Bar C Ranch On Tour

Bar C Ranch On Tour

By Annie Young

Farms are teeming with life. It’s partly why people are drawn to them. People love the idea of places where life is sprouting up, growing and crowing all around us. Bar C Ranch is overflowing with a huge diversity of life. I challenge anyone to find a farm with more variety of animals in the county. At last count, they have 74 different animals. They all have names, they all have strong characters, and they are all part of the family.

When I pulled up to Bar C Ranch my baby girl and I are greeted by happy, free range chickens. Chickens were the first animals besides cats and dogs that Jennifer, co-owner of Bar C Ranch, had growing up in suburban Northern Virginia. After she earned a degree in animal science from Virginia Tech, Wil and Jennifer dreamed of having their own traveling zoo while working together in California. As they traveled and cared for the animals, they fell in love with the lifestyle. They started small with a dog, a turkey, and some goats. The Catons moved to Clarke County in 2000. Working other jobs, they slowly built up their ranch with an eclectic menagerie of well loved animals. When the housing bubble burst, Wil took the chance to jump in full time with Jennifer. They haven’t looked back.

After the chickens greet us, a baby pot belly pig named Nacho ambles over and wants a little back scratch. Two friendly dogs give us a nod as we knock on the door. Then Morgan, Wil and Jennifer’s daughter, greets us with a huge smile. Nacho leads the way into the house. He’s learning how to use a litter box and everyone is patient as he works on gaining that skill. Jennifer lights up the room with her smile and we feel as at home as Nacho.

The Caton’s son Brody and the dogs decide to stay in the cool of the house while Jennifer, Morgan, Nacho, my baby and I head out to see the animals. We all enter the paddock with an array of animals. Little baby bottle-fed goats and sheep skitter around. A donkey mama and her adorable baby cuddle together in the corner. Cavies, a South American mammal, have their own area to roam around. But most striking and attention-seeking is the baby camel, Gabe. His long eyelashes and soft fluff of fur are immediately endearing. At nine months this baby stands six feet tall. He gets confused and tries to play with the goats. Gabe eyes up Nacho, who is still leading the way. When I gently push Gabe away from chewing on our baby carrier straps, he whines like my own baby. I do a double take to see if it is really the camel that made that baby whine. We go over to see the porcupine that has a bit of an attitude, as you might expect a porcupine to have. Jennifer strokes his long quills affectionately. All the animals have been handled, socialized and respected.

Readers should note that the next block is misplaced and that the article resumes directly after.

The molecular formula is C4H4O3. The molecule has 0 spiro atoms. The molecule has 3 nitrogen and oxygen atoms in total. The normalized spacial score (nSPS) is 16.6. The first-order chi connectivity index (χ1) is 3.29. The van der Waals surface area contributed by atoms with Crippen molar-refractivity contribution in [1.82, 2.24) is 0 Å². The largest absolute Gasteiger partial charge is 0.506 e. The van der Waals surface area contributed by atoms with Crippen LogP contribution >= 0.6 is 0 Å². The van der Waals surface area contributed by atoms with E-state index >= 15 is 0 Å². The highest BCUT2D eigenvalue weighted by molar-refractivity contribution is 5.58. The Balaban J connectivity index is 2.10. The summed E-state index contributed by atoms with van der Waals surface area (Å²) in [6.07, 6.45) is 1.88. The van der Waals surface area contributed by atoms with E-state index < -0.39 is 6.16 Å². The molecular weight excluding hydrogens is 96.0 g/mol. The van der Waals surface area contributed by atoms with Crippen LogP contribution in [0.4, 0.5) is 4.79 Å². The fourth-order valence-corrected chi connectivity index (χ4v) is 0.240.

Next we visit the tortoises and reptiles. They are lovingly called the “creepy crawlies.” Morgan picks up a Tokay gecko as some girls might cuddle their kitten. She named him Sweet Pea. The tortoises amble over to check us out. Even they seem to have an open, friendly expression. Jennifer tries to demonstrate how they protect themselves by covering their faces with their scaly arms if they are intimidated. But they are not the slightest bit nervous around her, and only move their relaxed arms a bit.

Some families struggle with packing to go on vacation with a few family members. The Catons are preparing to go on the road for several weeks together and they are taking almost everyone. Imagine a modern day Noah’s Ark as they pack the trailers with over 60 animals in kennels and tanks. The family will all go together and stay in the front part of the trailer set up like a camper. They’ll head up to Pennsylvania to various township and county fairs and festivals at the end of the summer.

Most importantly, when you visit their traveling zoo, you learn so much about the animals. Although Bar C Ranch is not open to visitors, you can see them locally at the upcoming Loudon County Fair. Not only do the Catons care for their animals’ individual needs, but they are very knowledgeable about each animal. They value sharing this information with visitors so that people have a chance to connect and care for the animals and the world we share.